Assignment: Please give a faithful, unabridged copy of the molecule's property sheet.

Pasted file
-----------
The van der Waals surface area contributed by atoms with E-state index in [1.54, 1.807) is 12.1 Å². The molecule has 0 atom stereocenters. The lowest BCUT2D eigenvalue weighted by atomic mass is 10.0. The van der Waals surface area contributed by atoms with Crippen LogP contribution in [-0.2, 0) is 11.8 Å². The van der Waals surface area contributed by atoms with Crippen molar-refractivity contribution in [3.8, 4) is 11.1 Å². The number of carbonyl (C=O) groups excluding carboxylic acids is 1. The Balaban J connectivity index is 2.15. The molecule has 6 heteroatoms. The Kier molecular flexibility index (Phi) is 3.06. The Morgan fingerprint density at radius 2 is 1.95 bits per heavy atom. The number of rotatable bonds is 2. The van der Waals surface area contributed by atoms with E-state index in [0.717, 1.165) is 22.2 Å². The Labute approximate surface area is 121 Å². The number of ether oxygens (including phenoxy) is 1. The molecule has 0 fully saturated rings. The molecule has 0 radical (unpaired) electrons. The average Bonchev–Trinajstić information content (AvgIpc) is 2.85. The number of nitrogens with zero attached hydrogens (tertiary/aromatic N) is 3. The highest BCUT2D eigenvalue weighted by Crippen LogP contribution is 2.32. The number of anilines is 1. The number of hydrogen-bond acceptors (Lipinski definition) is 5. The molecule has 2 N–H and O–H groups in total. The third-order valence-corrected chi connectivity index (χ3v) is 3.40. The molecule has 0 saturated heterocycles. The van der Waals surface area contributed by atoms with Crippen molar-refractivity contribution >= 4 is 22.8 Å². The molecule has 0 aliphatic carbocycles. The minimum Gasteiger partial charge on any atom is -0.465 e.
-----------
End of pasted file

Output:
The van der Waals surface area contributed by atoms with E-state index in [1.54, 1.807) is 12.1 Å². The molecule has 0 atom stereocenters. The lowest BCUT2D eigenvalue weighted by atomic mass is 10.0. The van der Waals surface area contributed by atoms with Crippen LogP contribution in [-0.2, 0) is 11.8 Å². The van der Waals surface area contributed by atoms with Crippen molar-refractivity contribution in [3.8, 4) is 11.1 Å². The number of carbonyl (C=O) groups excluding carboxylic acids is 1. The Balaban J connectivity index is 2.15. The molecule has 6 heteroatoms. The Kier molecular flexibility index (Phi) is 3.06. The Morgan fingerprint density at radius 2 is 1.95 bits per heavy atom. The number of rotatable bonds is 2. The van der Waals surface area contributed by atoms with E-state index in [0.717, 1.165) is 22.2 Å². The Labute approximate surface area is 121 Å². The number of ether oxygens (including phenoxy) is 1. The molecule has 0 fully saturated rings. The molecule has 0 radical (unpaired) electrons. The average Bonchev–Trinajstić information content (AvgIpc) is 2.85. The number of nitrogens with zero attached hydrogens (tertiary/aromatic N) is 3. The highest BCUT2D eigenvalue weighted by Crippen LogP contribution is 2.32. The number of anilines is 1. The number of hydrogen-bond acceptors (Lipinski definition) is 5. The molecule has 2 N–H and O–H groups in total. The third-order valence-corrected chi connectivity index (χ3v) is 3.40. The molecule has 0 saturated heterocycles. The van der Waals surface area contributed by atoms with Crippen molar-refractivity contribution >= 4 is 22.8 Å². The molecule has 0 aliphatic carbocycles. The minimum Gasteiger partial charge on any atom is -0.465 e.